A large group of privacy and digital rights organizations has put together a new effort to urge politicians to curtail the mass surveillance operations that have been exposed in the last few months.

The new coalition has developed a set of 13 principles for governments to follow in their intelligence gathering efforts and started a petition that it plans to deliver to the United Nations and governments around the world. Known as Necessary and Proportionate, the anti-surveillance group includes the EFF, Privacy International, Access, the Chaos Computer Club and many others.

The petition that the group has started has been signed by a slew of other organizations and privacy and security experts from around the world, including the Citizen Lab, Digital Courage, the Internet Governance Project, Bruce Schneier, Morgan Marquis-Boire and Jennifer Granick.

“Surveillance can and does threaten human rights, ” EFF International Rights Director Katitza Rodriguez said in a statement. “Even laws intended to protect national security or combat crime will inevitably lead to abuse if left unchecked and kept secret. The Necessary and Proportionate Principles set the groundwork for applying human rights values to digital surveillance techniques through transparency, rigorous oversight and privacy protections that transcend borders.”

The Necessary and Proportionate effort is just the latest response to the revelations of the surveillance methods employed by the National Security Agency, GCHQ in the U.K. and other intelligence agencies.

There have been other petitions started, including one to demand the resignation of NSA Director Keith Alexander. The Necessary and Proportionate  coalition has put together a list of 13 principles that the groups involved say should be used to guide the “determination of whether the State may conduct communications surveillance that interferes with protected information”. The principles include legality, legitimate aim, necessity, adequacy and proportionality. The latter principle is at the center of what the coalition is trying to achieve.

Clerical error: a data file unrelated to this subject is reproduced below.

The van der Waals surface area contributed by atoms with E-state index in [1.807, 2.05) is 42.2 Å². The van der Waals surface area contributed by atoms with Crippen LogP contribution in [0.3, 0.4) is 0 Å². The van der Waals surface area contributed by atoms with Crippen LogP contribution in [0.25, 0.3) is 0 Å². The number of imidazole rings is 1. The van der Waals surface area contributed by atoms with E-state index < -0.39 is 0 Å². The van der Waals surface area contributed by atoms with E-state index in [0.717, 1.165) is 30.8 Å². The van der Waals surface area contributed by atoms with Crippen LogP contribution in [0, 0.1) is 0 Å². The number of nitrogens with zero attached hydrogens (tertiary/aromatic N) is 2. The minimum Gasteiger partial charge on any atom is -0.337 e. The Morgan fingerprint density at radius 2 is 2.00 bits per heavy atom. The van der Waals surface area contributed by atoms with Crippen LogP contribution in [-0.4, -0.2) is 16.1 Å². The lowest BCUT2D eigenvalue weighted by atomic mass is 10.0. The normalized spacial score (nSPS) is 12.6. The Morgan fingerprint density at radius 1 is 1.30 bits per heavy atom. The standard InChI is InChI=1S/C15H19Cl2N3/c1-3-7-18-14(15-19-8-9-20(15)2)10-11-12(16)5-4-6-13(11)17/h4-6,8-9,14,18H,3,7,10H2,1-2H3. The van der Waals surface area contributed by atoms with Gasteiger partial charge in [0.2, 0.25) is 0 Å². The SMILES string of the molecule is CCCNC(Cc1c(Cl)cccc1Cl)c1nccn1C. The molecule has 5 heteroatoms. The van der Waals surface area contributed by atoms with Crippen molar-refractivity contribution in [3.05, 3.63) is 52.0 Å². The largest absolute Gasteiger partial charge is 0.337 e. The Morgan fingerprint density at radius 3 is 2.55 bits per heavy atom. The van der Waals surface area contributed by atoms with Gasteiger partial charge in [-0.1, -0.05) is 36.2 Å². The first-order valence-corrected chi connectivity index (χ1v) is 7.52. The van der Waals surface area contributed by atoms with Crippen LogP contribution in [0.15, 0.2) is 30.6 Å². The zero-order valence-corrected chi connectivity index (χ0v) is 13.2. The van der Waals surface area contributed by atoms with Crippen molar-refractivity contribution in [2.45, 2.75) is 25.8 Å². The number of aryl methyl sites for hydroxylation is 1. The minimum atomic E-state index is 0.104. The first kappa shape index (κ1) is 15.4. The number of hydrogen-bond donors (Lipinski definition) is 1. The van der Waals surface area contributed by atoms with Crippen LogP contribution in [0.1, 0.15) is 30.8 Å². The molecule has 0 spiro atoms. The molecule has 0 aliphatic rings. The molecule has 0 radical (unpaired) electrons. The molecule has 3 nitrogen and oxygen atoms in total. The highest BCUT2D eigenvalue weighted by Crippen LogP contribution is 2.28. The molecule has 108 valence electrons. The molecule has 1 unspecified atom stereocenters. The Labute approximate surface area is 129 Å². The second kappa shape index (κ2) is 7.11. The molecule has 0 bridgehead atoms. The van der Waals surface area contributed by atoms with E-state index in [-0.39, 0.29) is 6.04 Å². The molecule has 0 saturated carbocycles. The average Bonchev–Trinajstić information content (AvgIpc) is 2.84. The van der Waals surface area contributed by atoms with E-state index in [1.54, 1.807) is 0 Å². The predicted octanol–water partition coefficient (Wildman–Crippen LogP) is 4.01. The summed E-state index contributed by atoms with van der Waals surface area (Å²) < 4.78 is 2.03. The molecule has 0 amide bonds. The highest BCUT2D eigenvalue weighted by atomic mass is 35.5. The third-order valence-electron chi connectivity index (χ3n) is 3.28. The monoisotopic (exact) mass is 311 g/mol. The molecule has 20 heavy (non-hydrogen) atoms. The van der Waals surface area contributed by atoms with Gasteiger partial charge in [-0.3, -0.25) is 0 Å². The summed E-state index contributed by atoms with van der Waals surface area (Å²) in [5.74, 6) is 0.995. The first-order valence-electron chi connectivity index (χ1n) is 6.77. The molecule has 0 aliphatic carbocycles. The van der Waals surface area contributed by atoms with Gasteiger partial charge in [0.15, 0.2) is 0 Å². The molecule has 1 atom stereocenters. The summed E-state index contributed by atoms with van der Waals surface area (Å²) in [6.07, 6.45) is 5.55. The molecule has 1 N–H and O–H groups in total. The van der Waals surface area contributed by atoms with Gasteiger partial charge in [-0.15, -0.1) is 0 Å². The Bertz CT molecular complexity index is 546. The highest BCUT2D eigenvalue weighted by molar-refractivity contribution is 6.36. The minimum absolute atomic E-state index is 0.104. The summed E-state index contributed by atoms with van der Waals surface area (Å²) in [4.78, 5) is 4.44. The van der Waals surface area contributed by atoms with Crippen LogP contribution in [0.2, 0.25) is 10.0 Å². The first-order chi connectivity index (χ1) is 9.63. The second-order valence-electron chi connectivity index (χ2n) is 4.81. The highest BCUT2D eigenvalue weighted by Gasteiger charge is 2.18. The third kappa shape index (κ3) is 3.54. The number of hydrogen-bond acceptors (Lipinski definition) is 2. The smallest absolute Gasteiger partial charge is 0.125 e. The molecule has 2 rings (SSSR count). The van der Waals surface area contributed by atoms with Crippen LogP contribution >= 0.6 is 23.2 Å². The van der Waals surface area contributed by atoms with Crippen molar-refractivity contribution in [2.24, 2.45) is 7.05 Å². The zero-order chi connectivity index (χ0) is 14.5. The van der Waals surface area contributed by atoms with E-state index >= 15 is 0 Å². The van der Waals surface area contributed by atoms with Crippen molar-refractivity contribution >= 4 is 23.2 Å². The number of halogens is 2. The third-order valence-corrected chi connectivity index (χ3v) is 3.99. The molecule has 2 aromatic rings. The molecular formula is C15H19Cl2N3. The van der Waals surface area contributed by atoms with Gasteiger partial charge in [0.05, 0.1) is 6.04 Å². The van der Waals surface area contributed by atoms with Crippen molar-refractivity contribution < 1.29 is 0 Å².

“Communications surveillance should be regarded as a highly intrusive act that interferes with the rights to privacy and freedom of opinion and expression, threatening the foundations of a democratic society. Decisions about communications surveillance must be made by weighing the benefit sought to be achieved against the harm that would be caused to the individual’s rights and to other competing interests, and should involve a consideration of the sensitivity of the information and the severity of the infringement on the right to privacy,” the principle’s text says.

Once the petition is finished, the group plans to deliver copies to the U.N. and government leaders around the world to ask for their support.

“In 2013, we learned digital surveillance by world governments knows no bounds. Their national intelligence and other investigative agencies can capture our phone calls, track our location, peer into our address books, and read our emails. They do this often in secret, without adequate public oversight, and in violation of our human rights. We won’t stand for this anymore,” Rodrigues wrote in a blog post.

Image from Flickr photos of Frederic Bisson

Categories: Government, Privacy

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